The original K31 was designed as a lightweight combat rifle for mountain warfare. In a march over alpine passes, every gram of weight is a gram too much. One of the core design requirements was to keep the spirit of a lightweight mountain carbine, with zero compromise on features, ergonomics, or endurance.
We’ve done it! The chassis, fully assembled with adjustable cheek piece and shoulder pad, weights in 1300 g – less than the original wooden stock (and more than two times lighter than the nearest aluminium alloy competitor).
Respect for the legacy
The K31 is a piece of history, it deserves respect. A core design requirement was simple: no irreversible changes, no gunsmithing.
We’ve done it! No drilling, no tapping, no crippling of legend is required. At any point the rifle can return to its original wooden home, in the exact same shape as issued to the troops three generations ago.
Staying on target
Did you ever shoot a K31 long range? Did you ever wish the carbine did not jump as a mad chamois, so that you could stay on target, spot your shots, and follow-up?
Well, we’ve done it! A picture is worth 100KB of words:
The shouldering point has been raised to get it more in line with the bore axis, and minimise the muzzle jump. Before you could see where you were shooting; now you can see where you are hitting.
Imagine an army of androids or battle clones armed with futuristic K31s. Cool, huh? Well, it does not exist. Contrary to battle androids, human shooters come in different sizes and shapes. One size does not fit all.
Now it only takes a few seconds to get your K31 just right for a featherweight sharpshooter lady or for a 2m+ 120kg+ grenadier wrestler. The adjustable cheekpad allows for a comfortable cheek wield with almost any scope mount you can find on the market, and the shoulder pad is adjustable in length (LOP from 29 to 37 cm) and in height to exactly suit each individual shooter.
Keymod. Enough said.
Also, the pistol grip is AR15 standard – just pick any aftermarket piece you like, beavertail or not.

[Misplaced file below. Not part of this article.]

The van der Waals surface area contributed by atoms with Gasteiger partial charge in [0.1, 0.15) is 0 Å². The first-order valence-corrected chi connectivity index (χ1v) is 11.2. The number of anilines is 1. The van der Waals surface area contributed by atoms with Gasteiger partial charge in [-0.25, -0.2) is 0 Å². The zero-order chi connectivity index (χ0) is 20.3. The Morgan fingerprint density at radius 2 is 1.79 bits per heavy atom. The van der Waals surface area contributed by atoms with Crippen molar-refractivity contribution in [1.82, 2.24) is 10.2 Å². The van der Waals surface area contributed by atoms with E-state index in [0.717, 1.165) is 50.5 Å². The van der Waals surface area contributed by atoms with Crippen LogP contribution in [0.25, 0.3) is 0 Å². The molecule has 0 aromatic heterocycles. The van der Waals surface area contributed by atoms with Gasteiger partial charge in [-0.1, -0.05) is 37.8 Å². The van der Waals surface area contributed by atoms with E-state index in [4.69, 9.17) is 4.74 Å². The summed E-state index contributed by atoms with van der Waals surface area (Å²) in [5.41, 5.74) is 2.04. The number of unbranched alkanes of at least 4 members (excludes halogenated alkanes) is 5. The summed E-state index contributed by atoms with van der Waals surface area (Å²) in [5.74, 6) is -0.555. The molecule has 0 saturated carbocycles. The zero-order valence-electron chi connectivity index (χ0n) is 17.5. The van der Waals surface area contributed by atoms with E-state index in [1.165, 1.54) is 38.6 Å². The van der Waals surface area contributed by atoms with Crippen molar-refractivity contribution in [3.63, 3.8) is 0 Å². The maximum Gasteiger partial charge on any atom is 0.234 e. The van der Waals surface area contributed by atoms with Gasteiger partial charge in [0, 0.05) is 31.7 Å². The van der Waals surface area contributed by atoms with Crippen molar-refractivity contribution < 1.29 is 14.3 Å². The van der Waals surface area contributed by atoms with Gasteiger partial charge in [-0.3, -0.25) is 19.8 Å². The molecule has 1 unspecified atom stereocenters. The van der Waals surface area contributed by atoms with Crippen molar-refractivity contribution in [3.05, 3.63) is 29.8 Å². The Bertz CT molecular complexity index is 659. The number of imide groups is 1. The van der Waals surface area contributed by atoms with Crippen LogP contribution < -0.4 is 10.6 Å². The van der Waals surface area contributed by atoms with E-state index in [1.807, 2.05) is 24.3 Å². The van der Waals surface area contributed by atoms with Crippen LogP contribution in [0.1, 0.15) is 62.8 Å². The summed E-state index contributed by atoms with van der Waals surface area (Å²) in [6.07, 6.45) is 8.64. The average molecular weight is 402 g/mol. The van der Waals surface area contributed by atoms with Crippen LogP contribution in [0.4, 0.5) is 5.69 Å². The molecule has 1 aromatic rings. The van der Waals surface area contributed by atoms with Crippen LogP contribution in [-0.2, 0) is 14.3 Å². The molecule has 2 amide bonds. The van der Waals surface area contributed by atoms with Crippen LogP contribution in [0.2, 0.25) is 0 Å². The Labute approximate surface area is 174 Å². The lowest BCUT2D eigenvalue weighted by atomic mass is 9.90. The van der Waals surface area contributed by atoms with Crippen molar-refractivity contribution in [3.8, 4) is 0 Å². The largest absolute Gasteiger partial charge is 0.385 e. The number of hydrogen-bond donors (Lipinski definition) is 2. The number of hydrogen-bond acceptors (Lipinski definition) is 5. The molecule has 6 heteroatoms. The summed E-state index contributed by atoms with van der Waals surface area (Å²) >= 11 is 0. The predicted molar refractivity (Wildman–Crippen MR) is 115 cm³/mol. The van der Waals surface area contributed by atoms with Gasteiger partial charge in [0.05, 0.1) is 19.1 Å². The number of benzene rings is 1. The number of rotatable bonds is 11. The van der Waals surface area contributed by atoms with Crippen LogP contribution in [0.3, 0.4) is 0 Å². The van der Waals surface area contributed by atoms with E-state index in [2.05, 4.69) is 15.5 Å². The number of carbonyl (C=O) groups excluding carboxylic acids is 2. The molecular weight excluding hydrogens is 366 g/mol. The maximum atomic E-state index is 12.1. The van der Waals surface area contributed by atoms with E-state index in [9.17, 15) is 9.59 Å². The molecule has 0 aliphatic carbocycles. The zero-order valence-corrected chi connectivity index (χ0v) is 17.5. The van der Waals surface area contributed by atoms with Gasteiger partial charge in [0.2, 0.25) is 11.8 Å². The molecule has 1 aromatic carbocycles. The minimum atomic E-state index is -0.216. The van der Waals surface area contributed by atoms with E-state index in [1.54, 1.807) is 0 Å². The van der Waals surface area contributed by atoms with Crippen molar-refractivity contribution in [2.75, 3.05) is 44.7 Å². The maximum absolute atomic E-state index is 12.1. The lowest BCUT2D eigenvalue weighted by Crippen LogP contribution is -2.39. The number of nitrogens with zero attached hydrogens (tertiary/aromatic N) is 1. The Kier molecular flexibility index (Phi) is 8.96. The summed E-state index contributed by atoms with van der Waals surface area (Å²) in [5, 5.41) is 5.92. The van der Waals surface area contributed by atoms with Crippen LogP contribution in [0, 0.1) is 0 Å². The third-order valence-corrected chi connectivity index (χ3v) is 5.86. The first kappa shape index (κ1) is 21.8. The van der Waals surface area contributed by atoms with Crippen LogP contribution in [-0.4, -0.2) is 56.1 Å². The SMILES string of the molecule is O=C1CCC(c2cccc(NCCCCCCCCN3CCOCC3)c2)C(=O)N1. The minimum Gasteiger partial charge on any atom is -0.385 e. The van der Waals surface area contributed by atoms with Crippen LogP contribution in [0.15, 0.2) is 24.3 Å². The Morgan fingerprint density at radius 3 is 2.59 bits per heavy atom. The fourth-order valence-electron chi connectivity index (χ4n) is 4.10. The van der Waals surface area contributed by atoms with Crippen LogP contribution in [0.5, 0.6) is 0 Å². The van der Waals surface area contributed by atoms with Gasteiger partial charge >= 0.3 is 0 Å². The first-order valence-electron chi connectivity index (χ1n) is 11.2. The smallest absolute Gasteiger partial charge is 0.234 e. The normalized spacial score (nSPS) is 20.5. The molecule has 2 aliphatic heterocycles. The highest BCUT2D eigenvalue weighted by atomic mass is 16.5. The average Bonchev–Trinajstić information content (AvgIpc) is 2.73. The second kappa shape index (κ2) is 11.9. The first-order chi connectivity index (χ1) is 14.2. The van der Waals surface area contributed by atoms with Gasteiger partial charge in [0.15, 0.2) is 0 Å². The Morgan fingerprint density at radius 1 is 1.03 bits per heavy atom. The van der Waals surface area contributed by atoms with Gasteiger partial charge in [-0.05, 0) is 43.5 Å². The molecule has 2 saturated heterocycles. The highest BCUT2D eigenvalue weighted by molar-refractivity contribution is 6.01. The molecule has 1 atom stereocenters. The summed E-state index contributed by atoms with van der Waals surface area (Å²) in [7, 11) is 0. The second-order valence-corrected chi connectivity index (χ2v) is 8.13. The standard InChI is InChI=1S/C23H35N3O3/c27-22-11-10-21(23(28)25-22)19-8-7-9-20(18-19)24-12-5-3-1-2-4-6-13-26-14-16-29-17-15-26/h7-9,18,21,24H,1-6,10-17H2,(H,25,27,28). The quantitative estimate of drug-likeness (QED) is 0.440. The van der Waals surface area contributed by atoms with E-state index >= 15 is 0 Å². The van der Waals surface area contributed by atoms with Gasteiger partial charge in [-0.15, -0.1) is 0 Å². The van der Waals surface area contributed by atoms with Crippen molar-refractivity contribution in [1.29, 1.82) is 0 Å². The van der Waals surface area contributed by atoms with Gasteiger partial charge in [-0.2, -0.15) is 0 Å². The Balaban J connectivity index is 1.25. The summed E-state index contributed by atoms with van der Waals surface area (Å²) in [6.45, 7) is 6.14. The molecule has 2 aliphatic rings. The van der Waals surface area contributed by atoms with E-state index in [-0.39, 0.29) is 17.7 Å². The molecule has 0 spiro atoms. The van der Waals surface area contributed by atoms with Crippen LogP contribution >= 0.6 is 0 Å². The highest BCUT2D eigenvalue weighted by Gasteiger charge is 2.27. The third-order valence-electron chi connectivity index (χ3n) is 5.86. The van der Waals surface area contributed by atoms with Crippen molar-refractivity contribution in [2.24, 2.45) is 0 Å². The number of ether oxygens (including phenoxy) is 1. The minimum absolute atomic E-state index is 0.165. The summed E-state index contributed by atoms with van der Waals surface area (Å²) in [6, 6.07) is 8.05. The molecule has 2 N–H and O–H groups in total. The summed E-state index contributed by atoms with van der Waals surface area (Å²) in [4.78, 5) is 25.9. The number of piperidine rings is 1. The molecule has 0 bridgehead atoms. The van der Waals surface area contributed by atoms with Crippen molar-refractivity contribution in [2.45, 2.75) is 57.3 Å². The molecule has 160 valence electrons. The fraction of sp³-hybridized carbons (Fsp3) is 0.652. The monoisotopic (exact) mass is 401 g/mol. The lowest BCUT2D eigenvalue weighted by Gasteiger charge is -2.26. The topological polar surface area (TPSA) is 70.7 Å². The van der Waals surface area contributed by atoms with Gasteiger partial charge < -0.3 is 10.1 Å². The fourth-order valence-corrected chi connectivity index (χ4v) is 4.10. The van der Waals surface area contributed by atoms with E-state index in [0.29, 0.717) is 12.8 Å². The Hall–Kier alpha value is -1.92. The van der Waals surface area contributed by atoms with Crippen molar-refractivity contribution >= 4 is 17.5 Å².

Scope mount and brass ejection
Director of the Federal Waffenfabrik, Colonel Brigadier Adolf Furrer, the father of the K31, has designed a truly marvellous piece of mechanical art. However, he seems to have devoted a lot of effort into making it very difficult to mount optical sights on the carbine. In the 1940s, the Waffenfabrik undertook several failed attempts to scope the K31, and gave up. The problem is that a scope installed for appropriate eye relief has to be mounted just above the ejection port. As the brass ejects almost vertically, it hits the scope mount, falls back inside the receiver, and blocks the action.
We have succeeded where the Waffenfabrik has failed. By raising the shouldering point and moving forward the natural position of the shooter’s eye, it now became possible to mount a scope (standard flattop AR15 height / 1.5″ = 38mm recommended) without hampering proper brass ejection. Those who tried would know the value.
In the design and manufacturing of the original K31, there were no compromise made on precision, durability and finish (as always, the Swiss make firearms way better than necessary).
The legacy lives on with the modern chassis. Aircraft-grade tempered aluminium alloy with durable hard anodising finish is calculated to withstand all rigours of field shooting; the toughness of the build is confirmed and verified with countless hours spent intensely abusing the prototypes (that was a heart-breaking sight indeed), and thousands of rounds of live fire. As the original, it just works. And looks cool.